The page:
Summary: Teal'c contemplates the Tau'ri, and learns a new skill.
Rating/Warnings: G-rated. Early first season; no spoilers.
Length: ~1,200 words.
Author's Notes: Written for beanpot, who requested "redefining faith, like riding a bike (could literally be riding a bike), Hammond." Many thanks to sallymn and aelfgyfu_mead for beta.
LIKE A BICYCLE
Among the Jaffa, some things are considered absolutes: faith, duty, obedience. The Goa'uld will not allow it to be otherwise. They are to be obeyed because they are gods, and those they appoint to positions of authority are to be obeyed because they are chosen by gods. To doubt or to question is to be shol'va, if only in the privacy of one's heart.
It is different among the Tau'ri. They hold no illusions about their leaders, who are only men like themselves. They show little reluctance to question or even to mock the ones who rule them from the place called "Washington." Their soldiers are sworn to obey, as soldiers must be, but their oath of obedience is one they have chosen freely. Many of them pay homage to their own abstract, invisible god, but when they fight, they fight for one another and for their home, and they do so with a faith in each other that owes nothing to the delusions of false gods. As it should be among warriors whose minds and hearts are free.
Teal'c is honored that he has been accepted so readily into the comradeship of the Tau'ri, and he attempts to return the honor by accommodating himself to Tau'ri ways. But often they have the capacity to surprise him, and there are aspects of their culture he has been slow to understand.
Indeed, it is frequently those areas where they are most similar to the Jaffa that cause him the most confusion. Their military structure is familiar enough in principle, but after his first meeting with General Hammond it is clear to Teal'c that the Tau'ri understand command very differently. Were he Jaffa, General Hammond would be unlikely to hold such a high position. Or, having been given it, he would have had to become a very different man in order to keep it. The affability with which he leads could too easily be mistaken for weakness by Jaffa trained to value only strength. More, as a warrior he is past his prime. Of course, one might say the same of Bra'tac -- and to underestimate Master Bra'tac is a mistake no one, enemy or ally, makes more than once. Bra'tac, however, trains more diligently with each passing year in order to offset the effects of age. His experience and wisdom are worthy of great respect, but that respect would be less were he not able to prove that he could still best younger men in battle. The Jaffa have no words for "desk job."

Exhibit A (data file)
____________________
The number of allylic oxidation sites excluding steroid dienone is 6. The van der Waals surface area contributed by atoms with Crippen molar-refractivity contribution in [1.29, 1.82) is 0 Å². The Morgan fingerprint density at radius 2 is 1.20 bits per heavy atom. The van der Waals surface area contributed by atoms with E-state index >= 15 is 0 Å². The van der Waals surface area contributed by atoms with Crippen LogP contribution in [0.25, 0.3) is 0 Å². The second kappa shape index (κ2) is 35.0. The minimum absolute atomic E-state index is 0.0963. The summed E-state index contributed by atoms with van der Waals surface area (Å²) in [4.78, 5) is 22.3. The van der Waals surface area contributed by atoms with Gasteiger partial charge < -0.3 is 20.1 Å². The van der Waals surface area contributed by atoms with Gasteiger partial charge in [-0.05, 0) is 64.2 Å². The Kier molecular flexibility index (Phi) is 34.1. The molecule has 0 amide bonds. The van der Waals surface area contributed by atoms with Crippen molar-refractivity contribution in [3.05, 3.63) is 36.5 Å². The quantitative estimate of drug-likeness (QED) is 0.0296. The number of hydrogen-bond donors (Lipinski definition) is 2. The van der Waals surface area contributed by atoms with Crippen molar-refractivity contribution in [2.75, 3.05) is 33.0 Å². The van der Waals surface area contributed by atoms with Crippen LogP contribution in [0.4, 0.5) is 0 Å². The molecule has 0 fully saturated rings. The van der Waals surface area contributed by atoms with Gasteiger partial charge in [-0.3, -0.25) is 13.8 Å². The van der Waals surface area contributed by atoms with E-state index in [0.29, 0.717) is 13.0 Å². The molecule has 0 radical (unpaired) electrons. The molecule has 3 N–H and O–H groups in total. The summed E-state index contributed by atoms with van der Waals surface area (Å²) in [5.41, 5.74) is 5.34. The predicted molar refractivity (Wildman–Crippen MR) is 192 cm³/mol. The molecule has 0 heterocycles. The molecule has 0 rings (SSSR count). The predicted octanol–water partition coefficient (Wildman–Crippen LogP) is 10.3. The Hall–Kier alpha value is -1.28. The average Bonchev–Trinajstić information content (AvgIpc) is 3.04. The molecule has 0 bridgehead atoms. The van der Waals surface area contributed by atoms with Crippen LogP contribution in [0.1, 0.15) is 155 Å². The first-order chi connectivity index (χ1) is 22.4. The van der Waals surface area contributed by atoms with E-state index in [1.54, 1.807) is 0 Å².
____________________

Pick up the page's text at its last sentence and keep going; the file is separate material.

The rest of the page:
But Teal'c has learned that it is no more wise to underestimate General Hammond than to do so with Bra'tac. The battles he fights may not be physical, but they are battles nonetheless, and he fights them with courage and skill, and a concern for his people that does him credit. Teal'c can understand why any man would be glad to call him friend, but even so, he finds it surprising that soldiers will so readily follow a man who does not prove himself regularly in combat.
Teal'c has cause to speak of such matters with General Hammond in the course of an intelligence briefing he has prepared on Jaffa command structure. He draws no direct comparisons with Hammond's own command, having no desire to show disrespect, but the general is a perceptive man, and he has no difficulty seeing the possible implications.